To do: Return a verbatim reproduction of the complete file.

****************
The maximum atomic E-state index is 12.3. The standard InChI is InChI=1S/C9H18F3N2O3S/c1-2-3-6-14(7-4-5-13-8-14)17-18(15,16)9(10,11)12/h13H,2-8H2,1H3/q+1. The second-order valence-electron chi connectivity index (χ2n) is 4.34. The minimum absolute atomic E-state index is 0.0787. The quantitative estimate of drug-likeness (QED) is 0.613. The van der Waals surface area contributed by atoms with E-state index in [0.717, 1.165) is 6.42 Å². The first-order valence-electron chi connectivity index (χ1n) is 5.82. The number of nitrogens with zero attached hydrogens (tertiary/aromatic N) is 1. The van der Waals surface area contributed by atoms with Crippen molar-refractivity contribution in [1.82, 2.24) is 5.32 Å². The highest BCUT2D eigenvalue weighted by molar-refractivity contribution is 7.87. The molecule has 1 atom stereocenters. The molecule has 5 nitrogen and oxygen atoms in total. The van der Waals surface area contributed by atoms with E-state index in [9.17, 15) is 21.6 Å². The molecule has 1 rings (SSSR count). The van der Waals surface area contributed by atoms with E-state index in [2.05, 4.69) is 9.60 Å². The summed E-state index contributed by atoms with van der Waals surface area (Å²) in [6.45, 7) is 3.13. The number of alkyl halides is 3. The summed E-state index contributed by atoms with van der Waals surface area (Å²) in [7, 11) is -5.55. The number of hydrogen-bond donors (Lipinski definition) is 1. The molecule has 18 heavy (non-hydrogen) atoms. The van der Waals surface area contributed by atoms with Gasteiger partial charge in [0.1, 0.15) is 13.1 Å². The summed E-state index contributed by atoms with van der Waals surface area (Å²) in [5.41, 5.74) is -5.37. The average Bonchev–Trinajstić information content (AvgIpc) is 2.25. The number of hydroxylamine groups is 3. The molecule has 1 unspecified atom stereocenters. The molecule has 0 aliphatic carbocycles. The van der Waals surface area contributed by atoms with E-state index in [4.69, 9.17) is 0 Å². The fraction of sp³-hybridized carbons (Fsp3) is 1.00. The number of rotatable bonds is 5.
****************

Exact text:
The maximum atomic E-state index is 12.3. The standard InChI is InChI=1S/C9H18F3N2O3S/c1-2-3-6-14(7-4-5-13-8-14)17-18(15,16)9(10,11)12/h13H,2-8H2,1H3/q+1. The second-order valence-electron chi connectivity index (χ2n) is 4.34. The minimum absolute atomic E-state index is 0.0787. The quantitative estimate of drug-likeness (QED) is 0.613. The van der Waals surface area contributed by atoms with E-state index in [0.717, 1.165) is 6.42 Å². The first-order valence-electron chi connectivity index (χ1n) is 5.82. The number of nitrogens with zero attached hydrogens (tertiary/aromatic N) is 1. The van der Waals surface area contributed by atoms with Crippen molar-refractivity contribution in [1.82, 2.24) is 5.32 Å². The highest BCUT2D eigenvalue weighted by molar-refractivity contribution is 7.87. The molecule has 1 atom stereocenters. The molecule has 5 nitrogen and oxygen atoms in total. The van der Waals surface area contributed by atoms with E-state index in [9.17, 15) is 21.6 Å². The molecule has 1 rings (SSSR count). The van der Waals surface area contributed by atoms with E-state index in [2.05, 4.69) is 9.60 Å². The summed E-state index contributed by atoms with van der Waals surface area (Å²) in [6.45, 7) is 3.13. The number of alkyl halides is 3. The summed E-state index contributed by atoms with van der Waals surface area (Å²) in [7, 11) is -5.55. The number of hydrogen-bond donors (Lipinski definition) is 1. The molecule has 18 heavy (non-hydrogen) atoms. The van der Waals surface area contributed by atoms with Gasteiger partial charge in [0.1, 0.15) is 13.1 Å². The summed E-state index contributed by atoms with van der Waals surface area (Å²) in [5.41, 5.74) is -5.37. The average Bonchev–Trinajstić information content (AvgIpc) is 2.25. The number of hydroxylamine groups is 3. The molecule has 1 unspecified atom stereocenters. The molecule has 0 aliphatic carbocycles. The van der Waals surface area contributed by atoms with E-state index in [4.69, 9.17) is 0 Å². The fraction of sp³-hybridized carbons (Fsp3) is 1.00. The number of rotatable bonds is 5.